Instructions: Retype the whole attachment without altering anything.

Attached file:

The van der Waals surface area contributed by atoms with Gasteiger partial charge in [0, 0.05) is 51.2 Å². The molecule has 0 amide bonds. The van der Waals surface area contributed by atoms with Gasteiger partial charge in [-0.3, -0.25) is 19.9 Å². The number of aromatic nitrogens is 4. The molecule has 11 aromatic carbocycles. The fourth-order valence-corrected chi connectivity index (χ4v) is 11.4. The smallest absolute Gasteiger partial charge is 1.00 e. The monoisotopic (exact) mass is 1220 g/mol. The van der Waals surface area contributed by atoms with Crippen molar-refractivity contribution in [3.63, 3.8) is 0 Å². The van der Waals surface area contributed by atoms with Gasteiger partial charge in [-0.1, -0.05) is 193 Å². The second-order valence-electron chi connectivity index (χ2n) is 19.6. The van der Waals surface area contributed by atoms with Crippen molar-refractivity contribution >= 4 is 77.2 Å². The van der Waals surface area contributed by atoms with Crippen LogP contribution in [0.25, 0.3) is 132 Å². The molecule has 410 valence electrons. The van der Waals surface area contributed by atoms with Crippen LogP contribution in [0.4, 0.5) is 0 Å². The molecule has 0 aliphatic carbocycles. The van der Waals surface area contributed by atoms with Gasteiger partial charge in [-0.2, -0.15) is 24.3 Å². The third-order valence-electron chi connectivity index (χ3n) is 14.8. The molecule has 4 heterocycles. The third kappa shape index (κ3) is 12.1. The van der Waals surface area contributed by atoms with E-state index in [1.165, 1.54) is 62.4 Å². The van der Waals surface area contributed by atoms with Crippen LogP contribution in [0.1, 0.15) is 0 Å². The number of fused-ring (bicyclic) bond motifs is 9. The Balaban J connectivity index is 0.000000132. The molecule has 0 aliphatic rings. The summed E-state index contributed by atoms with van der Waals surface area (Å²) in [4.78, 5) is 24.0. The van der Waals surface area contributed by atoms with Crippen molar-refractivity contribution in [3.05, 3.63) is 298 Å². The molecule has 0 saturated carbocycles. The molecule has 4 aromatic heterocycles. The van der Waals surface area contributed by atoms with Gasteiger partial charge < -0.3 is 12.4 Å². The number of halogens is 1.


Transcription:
The van der Waals surface area contributed by atoms with Gasteiger partial charge in [0, 0.05) is 51.2 Å². The molecule has 0 amide bonds. The van der Waals surface area contributed by atoms with Gasteiger partial charge in [-0.3, -0.25) is 19.9 Å². The number of aromatic nitrogens is 4. The molecule has 11 aromatic carbocycles. The fourth-order valence-corrected chi connectivity index (χ4v) is 11.4. The smallest absolute Gasteiger partial charge is 1.00 e. The monoisotopic (exact) mass is 1220 g/mol. The van der Waals surface area contributed by atoms with Crippen molar-refractivity contribution in [3.63, 3.8) is 0 Å². The van der Waals surface area contributed by atoms with Gasteiger partial charge in [-0.1, -0.05) is 193 Å². The second-order valence-electron chi connectivity index (χ2n) is 19.6. The van der Waals surface area contributed by atoms with Crippen molar-refractivity contribution >= 4 is 77.2 Å². The van der Waals surface area contributed by atoms with Crippen LogP contribution in [0.25, 0.3) is 132 Å². The molecule has 410 valence electrons. The van der Waals surface area contributed by atoms with Crippen LogP contribution in [0.4, 0.5) is 0 Å². The molecule has 0 aliphatic carbocycles. The van der Waals surface area contributed by atoms with Gasteiger partial charge in [-0.2, -0.15) is 24.3 Å². The third-order valence-electron chi connectivity index (χ3n) is 14.8. The molecule has 4 heterocycles. The third kappa shape index (κ3) is 12.1. The van der Waals surface area contributed by atoms with E-state index in [1.165, 1.54) is 62.4 Å². The van der Waals surface area contributed by atoms with Crippen LogP contribution in [0.1, 0.15) is 0 Å². The number of fused-ring (bicyclic) bond motifs is 9. The Balaban J connectivity index is 0.000000132. The molecule has 0 aliphatic rings. The summed E-state index contributed by atoms with van der Waals surface area (Å²) in [4.78, 5) is 24.0. The van der Waals surface area contributed by atoms with Crippen molar-refractivity contribution in [3.05, 3.63) is 298 Å². The molecule has 0 saturated carbocycles. The molecule has 4 aromatic heterocycles. The van der Waals surface area contributed by atoms with Gasteiger partial charge < -0.3 is 12.4 Å². The number of halogens is 1.